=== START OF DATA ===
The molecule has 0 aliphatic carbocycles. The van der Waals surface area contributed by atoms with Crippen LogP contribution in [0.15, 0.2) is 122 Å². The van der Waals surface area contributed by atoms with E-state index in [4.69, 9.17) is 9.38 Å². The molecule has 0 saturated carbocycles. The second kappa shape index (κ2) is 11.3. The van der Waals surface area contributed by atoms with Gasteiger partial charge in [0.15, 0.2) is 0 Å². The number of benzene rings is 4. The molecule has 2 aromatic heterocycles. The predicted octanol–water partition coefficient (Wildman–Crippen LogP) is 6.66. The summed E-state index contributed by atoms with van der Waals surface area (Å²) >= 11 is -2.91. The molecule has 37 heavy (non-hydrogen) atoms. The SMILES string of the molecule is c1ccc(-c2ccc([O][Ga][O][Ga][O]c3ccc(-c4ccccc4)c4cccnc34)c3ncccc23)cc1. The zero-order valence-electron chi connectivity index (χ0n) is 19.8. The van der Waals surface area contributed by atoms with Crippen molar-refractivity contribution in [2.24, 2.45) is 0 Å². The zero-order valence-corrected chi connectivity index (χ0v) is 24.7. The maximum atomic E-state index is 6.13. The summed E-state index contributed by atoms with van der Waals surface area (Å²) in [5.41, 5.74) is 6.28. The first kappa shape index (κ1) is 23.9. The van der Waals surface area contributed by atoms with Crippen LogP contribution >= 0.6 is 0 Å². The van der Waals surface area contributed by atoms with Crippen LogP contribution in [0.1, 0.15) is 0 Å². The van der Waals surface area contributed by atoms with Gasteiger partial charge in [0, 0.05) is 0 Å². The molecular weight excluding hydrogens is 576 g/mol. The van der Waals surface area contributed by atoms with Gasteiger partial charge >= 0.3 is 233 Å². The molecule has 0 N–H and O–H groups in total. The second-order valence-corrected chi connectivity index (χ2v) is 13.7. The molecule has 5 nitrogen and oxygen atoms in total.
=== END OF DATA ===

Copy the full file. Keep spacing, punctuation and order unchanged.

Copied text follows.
The molecule has 0 aliphatic carbocycles. The van der Waals surface area contributed by atoms with Crippen LogP contribution in [0.15, 0.2) is 122 Å². The van der Waals surface area contributed by atoms with E-state index in [4.69, 9.17) is 9.38 Å². The molecule has 0 saturated carbocycles. The second kappa shape index (κ2) is 11.3. The van der Waals surface area contributed by atoms with Gasteiger partial charge in [0.15, 0.2) is 0 Å². The number of benzene rings is 4. The molecule has 2 aromatic heterocycles. The predicted octanol–water partition coefficient (Wildman–Crippen LogP) is 6.66. The summed E-state index contributed by atoms with van der Waals surface area (Å²) >= 11 is -2.91. The molecule has 37 heavy (non-hydrogen) atoms. The SMILES string of the molecule is c1ccc(-c2ccc([O][Ga][O][Ga][O]c3ccc(-c4ccccc4)c4cccnc34)c3ncccc23)cc1. The zero-order valence-electron chi connectivity index (χ0n) is 19.8. The van der Waals surface area contributed by atoms with Crippen molar-refractivity contribution in [2.24, 2.45) is 0 Å². The zero-order valence-corrected chi connectivity index (χ0v) is 24.7. The maximum atomic E-state index is 6.13. The summed E-state index contributed by atoms with van der Waals surface area (Å²) in [5.41, 5.74) is 6.28. The first kappa shape index (κ1) is 23.9. The van der Waals surface area contributed by atoms with Crippen LogP contribution >= 0.6 is 0 Å². The van der Waals surface area contributed by atoms with Crippen LogP contribution in [0.1, 0.15) is 0 Å². The van der Waals surface area contributed by atoms with Gasteiger partial charge in [0, 0.05) is 0 Å². The molecular weight excluding hydrogens is 576 g/mol. The van der Waals surface area contributed by atoms with Gasteiger partial charge >= 0.3 is 233 Å². The molecule has 0 N–H and O–H groups in total. The second-order valence-corrected chi connectivity index (χ2v) is 13.7. The molecule has 5 nitrogen and oxygen atoms in total.